So I think it is fair to say the problem is largely understated.

The more typical scenario of a young Taiwanese actually buying a house is the guitar playing arts graduate, whose mommy gives him NT$10 million to put down on a small apartment (sold at just under NT$13 million) with him taking out a 20 year mortgage worth NT$3 million, which he is responsible for on an aggregate and variable income of less than NT$50,000 a month (his only stable job will be on the order of NT$24,000 – NT$26,000 per month). But that boy is only one of the lucky few with well-off Mommies and Daddies down in Tainan.

However, there is then the additional problem that private property rights in Taiwan are extremely weak, so that even those of us who do manage to buy a property are not secure in title – which rather defeats the point of buying in the first place. This was highlighted by the rapacious behaviour of the former KMT Miaoli County commissioner three years ago along with the failure of the Taipei city government to protect the rights of the Wang family who also had their properties legally stolen from them. When I asked my landlord’s son (the landlord is an elderly gentlemen) if he’d be willing to sell me the little house I rent from him down here in the best part of Tainan, I was told the answer was no because they are waiting for a large developer to come along in a year or two and buy them and the neighbours out for more money than I could possibly afford. Yet even if I had persuaded him to sell, the house would probably have been “expropriated” from me once the developers got their word in the ear of the local planning officials.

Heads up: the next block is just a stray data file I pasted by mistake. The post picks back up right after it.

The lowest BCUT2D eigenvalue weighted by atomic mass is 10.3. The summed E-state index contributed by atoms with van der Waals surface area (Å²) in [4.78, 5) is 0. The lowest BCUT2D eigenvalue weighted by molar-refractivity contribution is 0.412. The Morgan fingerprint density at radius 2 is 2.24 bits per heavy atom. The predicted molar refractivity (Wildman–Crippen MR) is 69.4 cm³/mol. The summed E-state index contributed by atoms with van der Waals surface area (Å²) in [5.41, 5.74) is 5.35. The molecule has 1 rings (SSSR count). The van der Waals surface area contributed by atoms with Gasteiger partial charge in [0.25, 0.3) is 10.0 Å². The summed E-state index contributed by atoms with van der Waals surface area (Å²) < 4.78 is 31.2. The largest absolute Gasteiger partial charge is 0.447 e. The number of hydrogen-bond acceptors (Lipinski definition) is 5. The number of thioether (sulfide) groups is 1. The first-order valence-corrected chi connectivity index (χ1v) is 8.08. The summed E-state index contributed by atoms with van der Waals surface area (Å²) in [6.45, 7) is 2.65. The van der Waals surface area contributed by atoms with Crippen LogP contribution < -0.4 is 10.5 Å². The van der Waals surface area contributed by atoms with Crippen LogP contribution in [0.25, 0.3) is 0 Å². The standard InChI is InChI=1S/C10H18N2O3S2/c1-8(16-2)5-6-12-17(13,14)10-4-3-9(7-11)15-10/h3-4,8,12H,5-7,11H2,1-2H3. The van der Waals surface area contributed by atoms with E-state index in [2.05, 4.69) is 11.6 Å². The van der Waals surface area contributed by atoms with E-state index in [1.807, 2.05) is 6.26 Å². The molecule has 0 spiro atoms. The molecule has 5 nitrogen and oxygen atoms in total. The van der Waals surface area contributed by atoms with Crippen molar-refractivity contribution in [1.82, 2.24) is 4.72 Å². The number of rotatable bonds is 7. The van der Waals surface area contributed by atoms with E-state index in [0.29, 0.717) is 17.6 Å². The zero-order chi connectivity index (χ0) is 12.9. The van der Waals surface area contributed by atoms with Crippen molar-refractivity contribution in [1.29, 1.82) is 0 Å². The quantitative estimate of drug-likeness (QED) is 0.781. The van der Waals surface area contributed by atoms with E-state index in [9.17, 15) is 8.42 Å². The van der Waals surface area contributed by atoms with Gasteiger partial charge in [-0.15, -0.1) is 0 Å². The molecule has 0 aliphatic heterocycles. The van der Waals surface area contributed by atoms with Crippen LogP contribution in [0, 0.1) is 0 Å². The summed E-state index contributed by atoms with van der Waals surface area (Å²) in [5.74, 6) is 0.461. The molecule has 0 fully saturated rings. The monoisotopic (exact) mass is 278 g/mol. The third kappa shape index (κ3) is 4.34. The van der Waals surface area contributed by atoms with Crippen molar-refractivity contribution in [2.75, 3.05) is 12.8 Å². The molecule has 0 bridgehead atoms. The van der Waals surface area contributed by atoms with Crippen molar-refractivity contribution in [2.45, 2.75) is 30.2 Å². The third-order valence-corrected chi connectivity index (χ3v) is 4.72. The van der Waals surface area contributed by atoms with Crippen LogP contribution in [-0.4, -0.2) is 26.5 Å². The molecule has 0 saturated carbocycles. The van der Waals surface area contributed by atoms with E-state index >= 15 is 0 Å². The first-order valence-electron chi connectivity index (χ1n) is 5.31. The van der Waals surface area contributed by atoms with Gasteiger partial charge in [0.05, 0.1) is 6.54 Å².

This is what, to my mind, killed the KMT. Yet the opposition party leaders have shown no sign of favouring a stronger system of private property rights, which is what the poor need more than any warmed-up serving of yesteryear’s social housing policies.

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January 15, 2016 at 10:12 pm, Mike Fagan said:

I should add that there is something which makes the property rights aspect of the problem especially bad. And that is the fact that most of the more remotely “affordable” housing stock in Taiwan is old and situated in areas ripe for urban renewal. This means (a) these are the only properties those of us on modest incomes can afford, and (b) these properties are also plum targets for developers and thus for legalized theft in the event the owners don’t want to sell or they miscalculate in negotiation over price. So the possibility of future “expropriation” is a cloud that hangs over everyone in Taiwan who gets by on a modest income (e.g. NT$100,000 per month or less).

And which political party promised to repeal the land expropriation act? Why, none of them, of course! What is the point in little people having actual private property rights, when instead they can just have the “social impact” on their lives managed for them by the respectable academics and activists in government?

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January 28, 2016 at 9:44 am, Dirk Westerduin said:

Quote from this article: “To find out what politics mean to young people mean in Taiwan, I spoke with more than 10 voters under the age of 30.”

You do not find out what politics mean to millions of young people by only interviewing ten of them.

This article is interesting, but the reflections are merely anecdotal. Of course they cannot represent mainstream thinking.

If you investigate the experience or opinions of a group you have to perform a broader survey.